Saturday, May 05, 2018

The 2018 TCM Classic Film Festival: Day Three

I was up bright and early on Friday at the TCM Classic Film Festival. After breakfast at my hotel, I headed down Hollywood Boulevard to the Egyptian Theater, arriving about 8:00 in order to receive my queue number for the 9:00 screening of THE MERRY WIDOW (1934).

There were already 50 people in line ahead of me at that early hour! Such is the power of Ernst Lubitsch.

The movie was screened in 35mm and introduced by new TCM host Alicia Malone. It proved to be perhaps my favorite film of the entire festival, leaving me with happily teary eyes in the final minute. My complete review of THE MERRY WIDOW may be read here.

I then headed back to the multiplex for my next three films, beginning with a digital print of THE MIRACLE OF MORGAN'S CREEK, introduced by Cari Beauchamp. This was my first time to see the movie, which I thoroughly enjoyed. My review is here.

My next film, introduced by TCM's Dave Karger, was a digital print of HOW TO MARRY A MILLIONAIRE (1953), reviewed here. Another entertaining winner in a lineup of fun films.

I first saw THREE SMART GIRLS (1936) via VHS a decade ago; what a treat to see it on the big screen in 35mm! It's only the second Deanna Durbin movie I've been able to see in a theater, along with LADY ON A TRAIN (1945).

Prior to the film, former Los Angeles Times classic film columnist Susan King interviewed Bob Koster, son of the film's director, Henry Koster. He briefly shared some stories, including the fact that during the film Deanna lived with the Kosters so that his father could coach her in the evenings.

Even at the earliest stage of career Deanna was dubious about being in movies and the director pressured her by telling her if the film wasn't a success he might be sent back to Germany and killed, a rather stunning anecdote. (Koster had, in fact, left Germany for France abruptly on his lunch hour circa 1932, after hitting a German officer.) Bob said he thought Deanna might have understandably harbored resentment against his father for laying that guilt trip on her.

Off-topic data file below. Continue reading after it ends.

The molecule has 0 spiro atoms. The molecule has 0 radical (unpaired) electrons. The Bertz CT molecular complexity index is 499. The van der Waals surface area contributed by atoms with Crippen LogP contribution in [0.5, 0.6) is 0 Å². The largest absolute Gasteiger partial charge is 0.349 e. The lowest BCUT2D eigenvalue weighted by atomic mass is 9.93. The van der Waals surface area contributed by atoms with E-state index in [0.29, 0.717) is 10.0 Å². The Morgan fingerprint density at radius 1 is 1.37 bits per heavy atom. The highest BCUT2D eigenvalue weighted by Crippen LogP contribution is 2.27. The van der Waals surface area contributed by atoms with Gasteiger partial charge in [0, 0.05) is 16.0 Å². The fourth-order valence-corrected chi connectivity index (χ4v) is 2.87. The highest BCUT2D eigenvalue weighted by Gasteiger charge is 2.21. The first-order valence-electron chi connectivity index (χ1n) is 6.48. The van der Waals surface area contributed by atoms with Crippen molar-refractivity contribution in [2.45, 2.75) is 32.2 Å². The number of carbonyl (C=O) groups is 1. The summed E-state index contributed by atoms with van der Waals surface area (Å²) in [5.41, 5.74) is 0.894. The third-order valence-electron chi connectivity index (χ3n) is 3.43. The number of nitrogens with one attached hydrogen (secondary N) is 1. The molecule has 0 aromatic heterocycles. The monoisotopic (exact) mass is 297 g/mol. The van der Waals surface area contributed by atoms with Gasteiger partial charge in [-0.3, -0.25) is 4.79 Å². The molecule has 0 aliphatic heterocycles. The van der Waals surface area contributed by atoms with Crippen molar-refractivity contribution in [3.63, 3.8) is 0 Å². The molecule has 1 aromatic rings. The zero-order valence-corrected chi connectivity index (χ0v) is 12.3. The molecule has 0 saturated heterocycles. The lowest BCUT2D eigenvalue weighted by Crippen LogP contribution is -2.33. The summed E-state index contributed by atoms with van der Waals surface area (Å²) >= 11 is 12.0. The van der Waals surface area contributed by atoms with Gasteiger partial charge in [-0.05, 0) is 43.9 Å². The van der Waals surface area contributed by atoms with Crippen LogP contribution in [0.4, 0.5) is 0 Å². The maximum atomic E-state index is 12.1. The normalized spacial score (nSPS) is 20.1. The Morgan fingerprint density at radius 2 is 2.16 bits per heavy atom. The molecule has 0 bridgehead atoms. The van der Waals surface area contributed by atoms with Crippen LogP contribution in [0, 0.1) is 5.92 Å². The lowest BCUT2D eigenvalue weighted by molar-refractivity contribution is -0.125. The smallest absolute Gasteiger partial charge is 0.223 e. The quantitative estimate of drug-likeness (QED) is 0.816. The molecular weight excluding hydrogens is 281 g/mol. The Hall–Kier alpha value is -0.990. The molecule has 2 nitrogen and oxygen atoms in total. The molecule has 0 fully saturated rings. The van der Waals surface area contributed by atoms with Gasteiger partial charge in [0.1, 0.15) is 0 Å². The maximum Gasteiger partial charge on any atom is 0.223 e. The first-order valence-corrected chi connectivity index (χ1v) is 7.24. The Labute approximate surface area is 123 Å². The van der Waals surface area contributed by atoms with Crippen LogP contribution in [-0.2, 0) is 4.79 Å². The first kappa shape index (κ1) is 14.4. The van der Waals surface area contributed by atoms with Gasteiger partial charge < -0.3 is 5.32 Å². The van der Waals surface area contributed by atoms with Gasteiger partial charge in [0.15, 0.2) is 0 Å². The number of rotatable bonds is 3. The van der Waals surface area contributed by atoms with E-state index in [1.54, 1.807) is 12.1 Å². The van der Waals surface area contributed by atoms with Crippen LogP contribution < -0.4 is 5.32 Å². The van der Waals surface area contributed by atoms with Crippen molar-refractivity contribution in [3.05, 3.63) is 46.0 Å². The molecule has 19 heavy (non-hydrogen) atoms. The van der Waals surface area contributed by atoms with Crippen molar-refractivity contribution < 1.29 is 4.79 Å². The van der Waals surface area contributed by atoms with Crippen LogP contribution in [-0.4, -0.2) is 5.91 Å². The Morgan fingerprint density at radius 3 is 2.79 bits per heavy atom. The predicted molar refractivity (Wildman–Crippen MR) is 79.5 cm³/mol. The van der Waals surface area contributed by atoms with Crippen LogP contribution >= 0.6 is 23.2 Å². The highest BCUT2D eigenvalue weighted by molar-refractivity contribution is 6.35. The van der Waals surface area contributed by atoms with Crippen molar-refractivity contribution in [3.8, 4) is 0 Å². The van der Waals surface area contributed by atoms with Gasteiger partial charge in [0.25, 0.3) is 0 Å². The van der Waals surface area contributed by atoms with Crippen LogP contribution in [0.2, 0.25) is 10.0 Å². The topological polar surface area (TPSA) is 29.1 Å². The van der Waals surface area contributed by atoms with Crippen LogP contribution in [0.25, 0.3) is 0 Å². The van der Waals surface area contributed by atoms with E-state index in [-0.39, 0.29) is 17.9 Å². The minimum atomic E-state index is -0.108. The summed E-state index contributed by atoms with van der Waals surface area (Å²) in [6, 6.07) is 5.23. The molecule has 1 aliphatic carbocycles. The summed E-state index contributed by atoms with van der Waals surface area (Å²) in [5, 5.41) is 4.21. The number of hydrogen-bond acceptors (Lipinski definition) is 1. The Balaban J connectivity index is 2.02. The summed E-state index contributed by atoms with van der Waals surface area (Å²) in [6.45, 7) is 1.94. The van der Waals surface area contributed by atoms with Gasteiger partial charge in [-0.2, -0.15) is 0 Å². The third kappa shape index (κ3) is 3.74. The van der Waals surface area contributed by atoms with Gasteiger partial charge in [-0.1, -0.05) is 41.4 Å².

In any event, it's a delightful film, also featuring a young and adorable Ray Milland. And Henry Koster's star on Hollywood Boulevard isn't far from the theater where we watched the movie.

After THREE SMART GIRLS I had time to enjoy dinner, the only time that weekend! Then it was back to the Eygptian Theatre, where I grabbed this snapshot of several friends taking a photo in front of the historic facade. I like this picture as I think it captures some of the fun of good friends sharing classic movies.

I was good and early to obtain my queue number...

...which was a good thing as the theater, which seats over 600, was packed!!

The 35mm nitrate print of LEAVE HER TO HEAVEN (1945) was a real visual treat, with gorgeous colors, sets, and of course Gene Tierney and Jeanne Crain. It's a film I love, but as I mentioned in my initial overview post, some in the audience reacted with giggles.

One friend on Twitter mused that perhaps the lighthearted intro by Dave Karger, sharing Bosley Crowther's pan of the film on its release, set the wrong tone and encouraged that kind of reaction. Who knows? I nonetheless thoroughly enjoyed it, my first time to see it on a big screen.

I managed to get to bed by around 12:30, ready to get up early again Saturday for a whopping six-movie day! More on that and the rest of the festival coming soon.


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